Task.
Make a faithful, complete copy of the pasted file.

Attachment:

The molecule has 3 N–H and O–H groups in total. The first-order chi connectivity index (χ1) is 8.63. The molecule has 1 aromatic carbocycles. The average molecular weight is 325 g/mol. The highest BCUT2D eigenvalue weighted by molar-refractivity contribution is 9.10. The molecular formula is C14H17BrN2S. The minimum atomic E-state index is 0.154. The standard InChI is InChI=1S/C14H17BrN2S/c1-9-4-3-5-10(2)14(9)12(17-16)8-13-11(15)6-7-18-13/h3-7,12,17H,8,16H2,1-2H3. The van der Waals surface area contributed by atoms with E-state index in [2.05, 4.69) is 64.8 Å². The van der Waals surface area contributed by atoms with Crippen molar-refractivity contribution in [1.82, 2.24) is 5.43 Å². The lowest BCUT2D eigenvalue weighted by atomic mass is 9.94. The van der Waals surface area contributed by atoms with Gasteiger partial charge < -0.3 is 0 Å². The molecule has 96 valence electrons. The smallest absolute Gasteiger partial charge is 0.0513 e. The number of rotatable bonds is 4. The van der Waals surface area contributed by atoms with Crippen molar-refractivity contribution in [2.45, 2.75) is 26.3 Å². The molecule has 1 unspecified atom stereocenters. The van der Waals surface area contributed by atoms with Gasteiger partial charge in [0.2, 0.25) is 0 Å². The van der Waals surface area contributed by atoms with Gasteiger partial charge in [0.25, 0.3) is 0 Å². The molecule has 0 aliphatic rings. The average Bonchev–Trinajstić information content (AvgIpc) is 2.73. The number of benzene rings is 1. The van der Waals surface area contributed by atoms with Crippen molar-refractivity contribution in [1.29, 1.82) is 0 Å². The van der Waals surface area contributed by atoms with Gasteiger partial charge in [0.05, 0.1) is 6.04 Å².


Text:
The molecule has 3 N–H and O–H groups in total. The first-order chi connectivity index (χ1) is 8.63. The molecule has 1 aromatic carbocycles. The average molecular weight is 325 g/mol. The highest BCUT2D eigenvalue weighted by molar-refractivity contribution is 9.10. The molecular formula is C14H17BrN2S. The minimum atomic E-state index is 0.154. The standard InChI is InChI=1S/C14H17BrN2S/c1-9-4-3-5-10(2)14(9)12(17-16)8-13-11(15)6-7-18-13/h3-7,12,17H,8,16H2,1-2H3. The van der Waals surface area contributed by atoms with E-state index in [2.05, 4.69) is 64.8 Å². The van der Waals surface area contributed by atoms with Crippen molar-refractivity contribution in [1.82, 2.24) is 5.43 Å². The lowest BCUT2D eigenvalue weighted by atomic mass is 9.94. The van der Waals surface area contributed by atoms with Gasteiger partial charge < -0.3 is 0 Å². The molecule has 96 valence electrons. The smallest absolute Gasteiger partial charge is 0.0513 e. The number of rotatable bonds is 4. The van der Waals surface area contributed by atoms with Crippen molar-refractivity contribution in [2.45, 2.75) is 26.3 Å². The molecule has 1 unspecified atom stereocenters. The van der Waals surface area contributed by atoms with Gasteiger partial charge in [0.2, 0.25) is 0 Å². The van der Waals surface area contributed by atoms with Gasteiger partial charge in [0.25, 0.3) is 0 Å². The molecule has 0 aliphatic rings. The average Bonchev–Trinajstić information content (AvgIpc) is 2.73. The number of benzene rings is 1. The van der Waals surface area contributed by atoms with Crippen molar-refractivity contribution in [1.29, 1.82) is 0 Å². The van der Waals surface area contributed by atoms with Gasteiger partial charge in [0.05, 0.1) is 6.04 Å².